Study Shows Ecological Restoration Boosts Economy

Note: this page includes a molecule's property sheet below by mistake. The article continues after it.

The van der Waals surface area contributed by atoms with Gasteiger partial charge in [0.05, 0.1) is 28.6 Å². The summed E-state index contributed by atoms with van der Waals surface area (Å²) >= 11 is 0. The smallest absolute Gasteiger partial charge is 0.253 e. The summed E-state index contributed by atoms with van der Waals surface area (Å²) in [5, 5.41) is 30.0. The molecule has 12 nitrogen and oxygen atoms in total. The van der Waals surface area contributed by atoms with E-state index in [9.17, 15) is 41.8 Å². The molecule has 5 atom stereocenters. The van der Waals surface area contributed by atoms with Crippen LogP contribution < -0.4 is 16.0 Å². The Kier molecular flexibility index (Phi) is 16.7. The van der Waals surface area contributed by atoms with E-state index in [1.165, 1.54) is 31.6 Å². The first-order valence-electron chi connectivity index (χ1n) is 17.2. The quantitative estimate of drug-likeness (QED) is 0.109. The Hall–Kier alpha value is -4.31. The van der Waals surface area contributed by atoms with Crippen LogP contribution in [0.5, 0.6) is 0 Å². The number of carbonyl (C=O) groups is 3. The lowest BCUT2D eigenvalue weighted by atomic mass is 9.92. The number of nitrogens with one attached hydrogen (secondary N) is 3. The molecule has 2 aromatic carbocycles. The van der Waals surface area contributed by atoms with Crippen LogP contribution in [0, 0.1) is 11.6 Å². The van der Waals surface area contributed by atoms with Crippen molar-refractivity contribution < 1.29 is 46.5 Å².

Efforts at ecological restoration have added some $65 million and 300 jobs to California’s Humboldt County economy between 1995 and 2002, concludes a study released yesterday by the nonprofit social science firm Forest Community Research. Over the last 25 years, government agencies, tribes, landowners, private contractors, and environmental groups have worked together to repair environmental damage and put the county at the forefront of the ecological-restoration industry, laying waste to the familiar claim that doing right by the environment means doing damage to local communities. The study estimates that the value of Humboldt’s restoration economy — which includes stream restoration projects and wild salmon rearing — is roughly double the value of its commercial fishing. And there’s plenty left to do: “The backlog of work is staggering,” says lead researcher Mark Baker. “They won’t be working themselves out of a job for quite a while.”